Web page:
There is more we could say on this topic, but if we don’t leave for our liposuction appointment now, it’s going to take months before we can reschedule.

Yoda

Get an eye lift if you want to keep working, Yoda,

RSC stages Rick the Deuce

10 Dec
Richard II

Richard II – he’s more exciting than you think

We’ve always had a certain apprehension when it comes to seeing Shakespearean plays. Shakespearean language, though poetic, can be hard for us normal folks to figure out. What if we don’t understand what’s going on? What if we don’t like it? What if it’s boring? Such were the fears going through our heads as we went to  see a high-definition video of Richard II staged by the Royal Shakespeare Company.

Keep calm, we told ourselves.  After all, David Tennant, plays the title role.  He was the 10th Doctor, so that had to count for something, right?  Still, it was was one of the Bard’s historical plays, and history is boooooring.  If worse came to worst, we could always discreetly nod off.  As long as we didn’t snore, who’d be the wiser?

What a surprise for us, then.  We always thought that life in medieval England was about as slow as molasses, but in the hands of the Bard, there’s always something hittin’ the fan.   And while we might have missed a few subtleties here and there, we had no trouble understanding what was going on, which was a big relief to us plebeians.  We need more screenplays like this one. The play is set in 1399, when the idea that a king’s power was bestowed by God was prevalent and this concept informs the action of the play.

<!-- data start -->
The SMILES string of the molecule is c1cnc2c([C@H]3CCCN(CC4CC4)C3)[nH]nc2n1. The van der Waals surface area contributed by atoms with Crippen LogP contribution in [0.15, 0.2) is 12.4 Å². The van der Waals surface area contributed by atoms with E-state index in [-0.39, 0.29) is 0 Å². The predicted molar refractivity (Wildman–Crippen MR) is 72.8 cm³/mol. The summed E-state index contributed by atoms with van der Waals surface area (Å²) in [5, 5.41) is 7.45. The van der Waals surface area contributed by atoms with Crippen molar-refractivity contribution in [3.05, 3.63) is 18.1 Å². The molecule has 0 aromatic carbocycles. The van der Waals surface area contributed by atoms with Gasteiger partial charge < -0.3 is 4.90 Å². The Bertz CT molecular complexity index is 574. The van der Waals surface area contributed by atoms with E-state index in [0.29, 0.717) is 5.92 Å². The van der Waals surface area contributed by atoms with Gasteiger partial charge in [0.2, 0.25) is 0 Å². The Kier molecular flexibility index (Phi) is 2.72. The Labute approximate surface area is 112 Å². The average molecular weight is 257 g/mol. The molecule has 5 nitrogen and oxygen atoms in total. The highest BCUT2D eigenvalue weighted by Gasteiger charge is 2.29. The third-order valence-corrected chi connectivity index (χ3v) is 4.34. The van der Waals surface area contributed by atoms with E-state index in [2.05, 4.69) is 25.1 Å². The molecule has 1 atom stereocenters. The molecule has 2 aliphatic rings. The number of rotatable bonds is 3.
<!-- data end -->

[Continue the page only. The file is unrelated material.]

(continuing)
The acting is of course, top notch.  Tennant plays Richard as an effete, opportunistic, dotty character who nevertheless captures our sympathies in the second act.  He’s not the only one shines – Jane Lapotaire as the Duchess of Gloucester kicks acting booty, as do Michael Pennington as John of Gaunt, and Nigel Lindsay as Henry Bolingbroke (we could go on – there’s not a bad performance in the whole production.)

As to the staging, the lighting, and the look of the thing, let’s just say that if you see it, you’re gonna love it.

So, if this production comes to your town,  go see it and don’t be as freaked out as we were before we saw it.

Two plays and a Movie

28 Oct

1. Waiting for Godot by Samuel Beckett

2. Hughie by Eugene O’Neill

3. The Sons of Katie Elder directed by Henry Hathaway

These three works all have one thing in common.  Have you figured out what they all share? Hint:  It has nothing to do with a chipmunk.

The answer is below.

Chipmunk

Pay no attention to the chipmunk…

 

Answer: All three works have characters mentioned in the title that never appear.